Real Estate vs. Stocks: Which is Better for Young Investors?

Olivia Clifford |

Real Estate vs. Stocks: Which is Better for Young Investors?When it comes to investing there are many avenues you can choose to go down, particularly when it comes to first time investors. Two of the most common asset types that investors lean toward are real estate and stocks. In the past, from the average annual returns calculated from 1978 to 2004, the stock market was averaging returns of 13.4 percent compared to the 8.4 percent average annual returns of real estate investments as noted by CNN Money.

Obviously, those numbers don't factor in the most recent effects of the market crash from 2007. According to Standard & Poor's, the S&P 500 has provided an average annual price return of 3.48 percent over the past five years. For real estate, Zillow.com estimates that an average growth rate of around 3 percent per year is a realistic expectation, depending on inflation.

When weighing the pros and cons of these two markets, there are various financial and personal aspects to consider before investing your money.

Advantages of Investing in Stocks

Investing in the stock market has many distinct advantages, which can be very appealing to first-time investors. Historically, stocks were limited to those who could afford to pay for full—service brokerages, but nowadays, with the rise of more discount brokerages, it’s a whole different ball game. Many young people gravitate towards stocks because it requires a much smaller initial investment as well as being easier to diversify.

Stocks are also very advantageous for younger investors due to the fact that they are much less hands-on and very liquid. This is an advantage for young investors that still holds true today. Certain stocks also have the ability to pay out dividends and cash distributions to investors in addition to capital gains. Dividends can help guarantee real wealth through the power of compounded interest over time.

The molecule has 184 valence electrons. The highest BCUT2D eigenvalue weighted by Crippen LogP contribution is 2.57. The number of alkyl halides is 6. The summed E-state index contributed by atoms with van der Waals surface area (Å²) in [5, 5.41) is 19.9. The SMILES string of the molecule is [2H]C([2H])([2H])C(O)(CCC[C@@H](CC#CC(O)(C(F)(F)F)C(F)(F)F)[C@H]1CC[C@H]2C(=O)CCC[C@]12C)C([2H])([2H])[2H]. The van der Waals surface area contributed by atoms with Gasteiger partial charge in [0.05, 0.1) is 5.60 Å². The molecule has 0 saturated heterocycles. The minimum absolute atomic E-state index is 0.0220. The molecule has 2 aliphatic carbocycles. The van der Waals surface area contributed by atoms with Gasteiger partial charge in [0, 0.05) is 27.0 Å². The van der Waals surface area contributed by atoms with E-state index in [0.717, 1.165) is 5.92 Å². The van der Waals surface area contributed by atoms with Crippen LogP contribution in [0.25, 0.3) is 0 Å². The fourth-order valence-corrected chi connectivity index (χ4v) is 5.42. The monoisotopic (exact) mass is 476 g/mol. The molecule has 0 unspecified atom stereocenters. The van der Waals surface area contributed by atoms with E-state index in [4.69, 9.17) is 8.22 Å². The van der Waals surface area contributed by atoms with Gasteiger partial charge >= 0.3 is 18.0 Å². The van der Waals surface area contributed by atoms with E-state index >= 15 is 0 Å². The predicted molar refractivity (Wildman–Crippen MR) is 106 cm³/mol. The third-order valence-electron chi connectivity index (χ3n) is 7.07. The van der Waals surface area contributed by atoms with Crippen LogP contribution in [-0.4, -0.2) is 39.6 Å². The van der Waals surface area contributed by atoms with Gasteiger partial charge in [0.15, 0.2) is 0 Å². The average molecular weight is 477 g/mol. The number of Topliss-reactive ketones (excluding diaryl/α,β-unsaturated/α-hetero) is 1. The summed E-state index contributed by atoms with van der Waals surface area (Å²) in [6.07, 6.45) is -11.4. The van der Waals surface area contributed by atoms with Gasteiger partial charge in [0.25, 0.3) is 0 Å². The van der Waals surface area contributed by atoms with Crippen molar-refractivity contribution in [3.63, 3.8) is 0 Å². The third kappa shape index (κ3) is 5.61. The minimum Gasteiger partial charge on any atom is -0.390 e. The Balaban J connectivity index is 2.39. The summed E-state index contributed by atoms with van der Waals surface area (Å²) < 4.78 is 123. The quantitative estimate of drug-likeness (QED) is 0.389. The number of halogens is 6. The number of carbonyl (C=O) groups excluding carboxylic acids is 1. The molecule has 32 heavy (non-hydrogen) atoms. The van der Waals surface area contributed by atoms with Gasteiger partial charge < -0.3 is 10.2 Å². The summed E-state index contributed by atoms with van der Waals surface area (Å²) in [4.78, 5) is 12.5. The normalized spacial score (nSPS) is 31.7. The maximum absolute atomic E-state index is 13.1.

Risks for Stock Investors

One of the major downsides to investing in stocks is the threat the market is susceptible to extreme fluctuations, as evident by increased volatility over the past decade. Its capricious nature, compounded with the psychological components of active traders and individual investors, can make it a hard market to navigate. Through there is a chance for large investment returns, it takes discipline and not acting on rash emotions to invest successfully, which can be hard for many people, particularly younger and more inexperienced investors.

Considerations When Investing In Real Estate

With that in mind, many prefer investing in the real estate market, particularly home ownership and residential properties. Though it can cost more to make the initial investment, as well as maintaining the investment by having to pay costs such as insurance, taxes, utilities, maintenance etc., historically real estate is considered a smarter investment for the long term. It’s a more stable and tangible investment with longer cycles where the security is derived from the investor’s hands-on involvement. That, as well as its leverage potential in the form of mortgages and other home loans, makes it an appealing option for those looking for a more conservative investment.

Though many experts are saying that investments in real estate are the way to go, overall in the last five to ten years, the stock market has continually been outperforming the real estate market in average annual returns. In the end it all comes down to personality preferences and style when choosing which avenue of investment best suites you. Investors who display more risk tolerance, and prefer the shorter term cycles may gravitate towards the stock market. While on the other hand, those who are a looking for longer term investments as well as the emotional benefits that come from owning your own home may gravitate towards real estate.

[Image via Flickr]

DISCLOSURE: The views and opinions expressed in this article are those of the authors, and do not represent the views of equities.com. Readers should not consider statements made by the author as formal recommendations and should consult their financial advisor before making any investment decisions. To read our full disclosure, please go to: http://www.equities.com/disclaimer

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